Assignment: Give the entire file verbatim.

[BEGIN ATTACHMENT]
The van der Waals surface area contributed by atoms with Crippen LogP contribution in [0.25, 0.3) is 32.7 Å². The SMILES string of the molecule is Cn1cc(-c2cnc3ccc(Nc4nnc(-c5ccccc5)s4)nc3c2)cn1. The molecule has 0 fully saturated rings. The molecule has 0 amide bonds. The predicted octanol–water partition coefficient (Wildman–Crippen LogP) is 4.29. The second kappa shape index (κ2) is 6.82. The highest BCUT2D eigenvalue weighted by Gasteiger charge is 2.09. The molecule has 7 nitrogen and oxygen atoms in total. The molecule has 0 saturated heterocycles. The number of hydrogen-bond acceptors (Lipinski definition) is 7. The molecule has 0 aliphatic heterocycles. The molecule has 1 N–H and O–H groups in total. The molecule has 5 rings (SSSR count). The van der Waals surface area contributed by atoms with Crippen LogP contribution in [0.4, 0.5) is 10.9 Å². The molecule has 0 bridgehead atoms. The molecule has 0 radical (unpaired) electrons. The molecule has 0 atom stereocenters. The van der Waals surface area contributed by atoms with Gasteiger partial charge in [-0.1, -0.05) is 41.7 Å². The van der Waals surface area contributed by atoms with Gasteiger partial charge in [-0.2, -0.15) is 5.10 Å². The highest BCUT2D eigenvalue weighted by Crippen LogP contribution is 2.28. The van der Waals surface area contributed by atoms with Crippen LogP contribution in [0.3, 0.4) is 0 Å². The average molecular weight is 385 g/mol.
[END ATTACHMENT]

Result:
The van der Waals surface area contributed by atoms with Crippen LogP contribution in [0.25, 0.3) is 32.7 Å². The SMILES string of the molecule is Cn1cc(-c2cnc3ccc(Nc4nnc(-c5ccccc5)s4)nc3c2)cn1. The molecule has 0 fully saturated rings. The molecule has 0 amide bonds. The predicted octanol–water partition coefficient (Wildman–Crippen LogP) is 4.29. The second kappa shape index (κ2) is 6.82. The highest BCUT2D eigenvalue weighted by Gasteiger charge is 2.09. The molecule has 7 nitrogen and oxygen atoms in total. The molecule has 0 saturated heterocycles. The number of hydrogen-bond acceptors (Lipinski definition) is 7. The molecule has 0 aliphatic heterocycles. The molecule has 1 N–H and O–H groups in total. The molecule has 5 rings (SSSR count). The van der Waals surface area contributed by atoms with Crippen LogP contribution in [0.4, 0.5) is 10.9 Å². The molecule has 0 bridgehead atoms. The molecule has 0 radical (unpaired) electrons. The molecule has 0 atom stereocenters. The van der Waals surface area contributed by atoms with Gasteiger partial charge in [-0.1, -0.05) is 41.7 Å². The van der Waals surface area contributed by atoms with Gasteiger partial charge in [-0.2, -0.15) is 5.10 Å². The highest BCUT2D eigenvalue weighted by Crippen LogP contribution is 2.28. The van der Waals surface area contributed by atoms with Crippen LogP contribution in [0.3, 0.4) is 0 Å². The average molecular weight is 385 g/mol.